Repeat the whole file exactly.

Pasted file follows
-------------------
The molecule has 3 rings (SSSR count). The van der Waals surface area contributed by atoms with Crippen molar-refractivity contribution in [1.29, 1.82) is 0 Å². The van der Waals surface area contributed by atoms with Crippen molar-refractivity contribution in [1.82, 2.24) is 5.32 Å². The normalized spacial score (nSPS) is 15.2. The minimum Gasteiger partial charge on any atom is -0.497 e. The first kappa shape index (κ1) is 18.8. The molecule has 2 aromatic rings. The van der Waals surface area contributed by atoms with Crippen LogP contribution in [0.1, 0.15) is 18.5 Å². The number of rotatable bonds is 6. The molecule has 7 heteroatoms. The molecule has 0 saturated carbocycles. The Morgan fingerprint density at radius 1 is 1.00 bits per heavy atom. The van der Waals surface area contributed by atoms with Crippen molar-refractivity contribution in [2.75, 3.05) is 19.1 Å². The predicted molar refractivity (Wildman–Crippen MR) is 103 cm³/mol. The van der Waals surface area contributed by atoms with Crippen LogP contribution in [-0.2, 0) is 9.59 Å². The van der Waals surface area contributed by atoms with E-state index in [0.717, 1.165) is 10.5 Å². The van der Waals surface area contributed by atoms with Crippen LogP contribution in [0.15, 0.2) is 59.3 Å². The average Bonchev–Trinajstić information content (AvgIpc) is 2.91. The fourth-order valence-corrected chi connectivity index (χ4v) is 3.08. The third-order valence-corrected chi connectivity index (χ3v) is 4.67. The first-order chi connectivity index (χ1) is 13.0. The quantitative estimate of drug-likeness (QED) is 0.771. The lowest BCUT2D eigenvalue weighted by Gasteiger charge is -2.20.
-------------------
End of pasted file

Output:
The molecule has 3 rings (SSSR count). The van der Waals surface area contributed by atoms with Crippen molar-refractivity contribution in [1.29, 1.82) is 0 Å². The van der Waals surface area contributed by atoms with Crippen molar-refractivity contribution in [1.82, 2.24) is 5.32 Å². The normalized spacial score (nSPS) is 15.2. The minimum Gasteiger partial charge on any atom is -0.497 e. The first kappa shape index (κ1) is 18.8. The molecule has 2 aromatic rings. The van der Waals surface area contributed by atoms with Crippen LogP contribution in [0.1, 0.15) is 18.5 Å². The number of rotatable bonds is 6. The molecule has 7 heteroatoms. The molecule has 0 saturated carbocycles. The Morgan fingerprint density at radius 1 is 1.00 bits per heavy atom. The van der Waals surface area contributed by atoms with Crippen molar-refractivity contribution in [2.75, 3.05) is 19.1 Å². The predicted molar refractivity (Wildman–Crippen MR) is 103 cm³/mol. The van der Waals surface area contributed by atoms with Crippen LogP contribution in [-0.2, 0) is 9.59 Å². The van der Waals surface area contributed by atoms with E-state index in [0.717, 1.165) is 10.5 Å². The van der Waals surface area contributed by atoms with Crippen LogP contribution in [0.15, 0.2) is 59.3 Å². The average Bonchev–Trinajstić information content (AvgIpc) is 2.91. The fourth-order valence-corrected chi connectivity index (χ4v) is 3.08. The third-order valence-corrected chi connectivity index (χ3v) is 4.67. The first-order chi connectivity index (χ1) is 13.0. The quantitative estimate of drug-likeness (QED) is 0.771. The lowest BCUT2D eigenvalue weighted by Gasteiger charge is -2.20.